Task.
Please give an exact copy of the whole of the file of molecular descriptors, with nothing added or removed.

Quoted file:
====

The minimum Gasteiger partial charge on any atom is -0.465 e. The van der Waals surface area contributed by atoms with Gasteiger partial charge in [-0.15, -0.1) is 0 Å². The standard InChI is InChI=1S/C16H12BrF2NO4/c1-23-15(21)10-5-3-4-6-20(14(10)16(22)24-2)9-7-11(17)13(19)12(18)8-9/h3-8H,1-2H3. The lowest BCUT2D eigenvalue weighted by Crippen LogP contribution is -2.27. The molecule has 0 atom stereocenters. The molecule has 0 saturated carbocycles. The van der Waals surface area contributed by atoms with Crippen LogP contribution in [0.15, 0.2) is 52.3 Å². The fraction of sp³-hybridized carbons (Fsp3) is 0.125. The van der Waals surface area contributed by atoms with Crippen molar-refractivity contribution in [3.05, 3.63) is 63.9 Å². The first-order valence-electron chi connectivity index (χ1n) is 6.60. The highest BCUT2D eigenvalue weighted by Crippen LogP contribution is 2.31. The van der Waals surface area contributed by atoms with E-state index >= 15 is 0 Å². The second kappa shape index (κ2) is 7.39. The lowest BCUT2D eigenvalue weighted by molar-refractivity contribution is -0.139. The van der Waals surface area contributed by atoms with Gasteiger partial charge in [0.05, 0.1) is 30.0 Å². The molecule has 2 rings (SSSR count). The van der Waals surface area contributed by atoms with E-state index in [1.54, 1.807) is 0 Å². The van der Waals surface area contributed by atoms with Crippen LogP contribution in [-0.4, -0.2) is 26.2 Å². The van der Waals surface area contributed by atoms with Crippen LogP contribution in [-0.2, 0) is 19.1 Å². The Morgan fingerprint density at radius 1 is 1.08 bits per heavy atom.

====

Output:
The minimum Gasteiger partial charge on any atom is -0.465 e. The van der Waals surface area contributed by atoms with Gasteiger partial charge in [-0.15, -0.1) is 0 Å². The standard InChI is InChI=1S/C16H12BrF2NO4/c1-23-15(21)10-5-3-4-6-20(14(10)16(22)24-2)9-7-11(17)13(19)12(18)8-9/h3-8H,1-2H3. The lowest BCUT2D eigenvalue weighted by Crippen LogP contribution is -2.27. The molecule has 0 atom stereocenters. The molecule has 0 saturated carbocycles. The van der Waals surface area contributed by atoms with Crippen LogP contribution in [0.15, 0.2) is 52.3 Å². The fraction of sp³-hybridized carbons (Fsp3) is 0.125. The van der Waals surface area contributed by atoms with Crippen molar-refractivity contribution in [3.05, 3.63) is 63.9 Å². The first-order valence-electron chi connectivity index (χ1n) is 6.60. The highest BCUT2D eigenvalue weighted by Crippen LogP contribution is 2.31. The van der Waals surface area contributed by atoms with E-state index >= 15 is 0 Å². The second kappa shape index (κ2) is 7.39. The lowest BCUT2D eigenvalue weighted by molar-refractivity contribution is -0.139. The van der Waals surface area contributed by atoms with Gasteiger partial charge in [0.05, 0.1) is 30.0 Å². The molecule has 2 rings (SSSR count). The van der Waals surface area contributed by atoms with E-state index in [1.54, 1.807) is 0 Å². The van der Waals surface area contributed by atoms with Crippen LogP contribution in [-0.4, -0.2) is 26.2 Å². The van der Waals surface area contributed by atoms with Crippen LogP contribution in [-0.2, 0) is 19.1 Å². The Morgan fingerprint density at radius 1 is 1.08 bits per heavy atom.